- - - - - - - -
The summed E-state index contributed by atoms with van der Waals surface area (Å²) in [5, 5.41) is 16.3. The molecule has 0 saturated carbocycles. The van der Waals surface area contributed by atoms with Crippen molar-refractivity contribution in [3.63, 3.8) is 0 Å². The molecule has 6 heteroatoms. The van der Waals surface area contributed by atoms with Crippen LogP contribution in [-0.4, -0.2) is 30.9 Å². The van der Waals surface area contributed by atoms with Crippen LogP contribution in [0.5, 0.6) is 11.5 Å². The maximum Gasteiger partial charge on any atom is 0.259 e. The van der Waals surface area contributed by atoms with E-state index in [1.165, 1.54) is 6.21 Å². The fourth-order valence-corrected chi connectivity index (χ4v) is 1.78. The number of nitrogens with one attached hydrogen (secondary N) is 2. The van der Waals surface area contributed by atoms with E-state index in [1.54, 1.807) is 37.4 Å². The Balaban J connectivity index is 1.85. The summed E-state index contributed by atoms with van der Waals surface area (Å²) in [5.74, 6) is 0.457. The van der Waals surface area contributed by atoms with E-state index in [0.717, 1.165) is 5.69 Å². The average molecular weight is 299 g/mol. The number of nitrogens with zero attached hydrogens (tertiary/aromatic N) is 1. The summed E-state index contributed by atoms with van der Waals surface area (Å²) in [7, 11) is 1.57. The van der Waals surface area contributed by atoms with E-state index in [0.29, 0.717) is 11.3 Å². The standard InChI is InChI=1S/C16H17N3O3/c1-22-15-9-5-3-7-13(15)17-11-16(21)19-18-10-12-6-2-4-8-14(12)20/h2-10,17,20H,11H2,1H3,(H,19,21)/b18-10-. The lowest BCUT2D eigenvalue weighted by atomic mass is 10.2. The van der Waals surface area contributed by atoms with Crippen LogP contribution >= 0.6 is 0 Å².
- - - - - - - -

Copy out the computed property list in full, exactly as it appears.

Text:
The summed E-state index contributed by atoms with van der Waals surface area (Å²) in [5, 5.41) is 16.3. The molecule has 0 saturated carbocycles. The van der Waals surface area contributed by atoms with Crippen molar-refractivity contribution in [3.63, 3.8) is 0 Å². The molecule has 6 heteroatoms. The van der Waals surface area contributed by atoms with Crippen LogP contribution in [-0.4, -0.2) is 30.9 Å². The van der Waals surface area contributed by atoms with Crippen LogP contribution in [0.5, 0.6) is 11.5 Å². The maximum Gasteiger partial charge on any atom is 0.259 e. The van der Waals surface area contributed by atoms with E-state index in [1.165, 1.54) is 6.21 Å². The fourth-order valence-corrected chi connectivity index (χ4v) is 1.78. The number of nitrogens with one attached hydrogen (secondary N) is 2. The van der Waals surface area contributed by atoms with E-state index in [1.54, 1.807) is 37.4 Å². The Balaban J connectivity index is 1.85. The summed E-state index contributed by atoms with van der Waals surface area (Å²) in [5.74, 6) is 0.457. The van der Waals surface area contributed by atoms with E-state index in [0.717, 1.165) is 5.69 Å². The average molecular weight is 299 g/mol. The number of nitrogens with zero attached hydrogens (tertiary/aromatic N) is 1. The summed E-state index contributed by atoms with van der Waals surface area (Å²) in [7, 11) is 1.57. The van der Waals surface area contributed by atoms with E-state index in [0.29, 0.717) is 11.3 Å². The standard InChI is InChI=1S/C16H17N3O3/c1-22-15-9-5-3-7-13(15)17-11-16(21)19-18-10-12-6-2-4-8-14(12)20/h2-10,17,20H,11H2,1H3,(H,19,21)/b18-10-. The lowest BCUT2D eigenvalue weighted by atomic mass is 10.2. The van der Waals surface area contributed by atoms with Crippen LogP contribution >= 0.6 is 0 Å².